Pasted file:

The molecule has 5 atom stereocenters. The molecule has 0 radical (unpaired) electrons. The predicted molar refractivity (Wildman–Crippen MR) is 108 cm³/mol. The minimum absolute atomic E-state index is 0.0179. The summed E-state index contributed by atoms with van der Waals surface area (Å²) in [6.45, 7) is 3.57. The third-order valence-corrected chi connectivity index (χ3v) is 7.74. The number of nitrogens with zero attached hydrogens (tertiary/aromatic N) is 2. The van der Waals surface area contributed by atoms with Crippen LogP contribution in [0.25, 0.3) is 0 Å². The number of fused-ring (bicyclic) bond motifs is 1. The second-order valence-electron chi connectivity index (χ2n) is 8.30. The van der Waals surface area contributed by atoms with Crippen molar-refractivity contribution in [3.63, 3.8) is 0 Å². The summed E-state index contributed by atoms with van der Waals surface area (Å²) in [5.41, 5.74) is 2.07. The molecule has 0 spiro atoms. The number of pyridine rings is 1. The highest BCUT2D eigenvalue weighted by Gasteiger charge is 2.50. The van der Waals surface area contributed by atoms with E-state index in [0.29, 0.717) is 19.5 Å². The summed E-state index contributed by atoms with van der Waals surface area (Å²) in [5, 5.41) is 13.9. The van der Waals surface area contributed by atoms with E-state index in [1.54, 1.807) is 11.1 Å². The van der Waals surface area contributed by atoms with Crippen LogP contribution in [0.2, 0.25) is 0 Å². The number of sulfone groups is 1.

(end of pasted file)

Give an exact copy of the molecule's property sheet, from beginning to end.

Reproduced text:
The molecule has 5 atom stereocenters. The molecule has 0 radical (unpaired) electrons. The predicted molar refractivity (Wildman–Crippen MR) is 108 cm³/mol. The minimum absolute atomic E-state index is 0.0179. The summed E-state index contributed by atoms with van der Waals surface area (Å²) in [6.45, 7) is 3.57. The third-order valence-corrected chi connectivity index (χ3v) is 7.74. The number of nitrogens with zero attached hydrogens (tertiary/aromatic N) is 2. The van der Waals surface area contributed by atoms with Crippen LogP contribution in [0.25, 0.3) is 0 Å². The number of fused-ring (bicyclic) bond motifs is 1. The second-order valence-electron chi connectivity index (χ2n) is 8.30. The van der Waals surface area contributed by atoms with Crippen molar-refractivity contribution in [3.63, 3.8) is 0 Å². The summed E-state index contributed by atoms with van der Waals surface area (Å²) in [5.41, 5.74) is 2.07. The molecule has 0 spiro atoms. The number of pyridine rings is 1. The highest BCUT2D eigenvalue weighted by Gasteiger charge is 2.50. The van der Waals surface area contributed by atoms with E-state index in [0.29, 0.717) is 19.5 Å². The summed E-state index contributed by atoms with van der Waals surface area (Å²) in [5, 5.41) is 13.9. The van der Waals surface area contributed by atoms with E-state index in [1.54, 1.807) is 11.1 Å². The van der Waals surface area contributed by atoms with Crippen LogP contribution in [0.2, 0.25) is 0 Å². The number of sulfone groups is 1.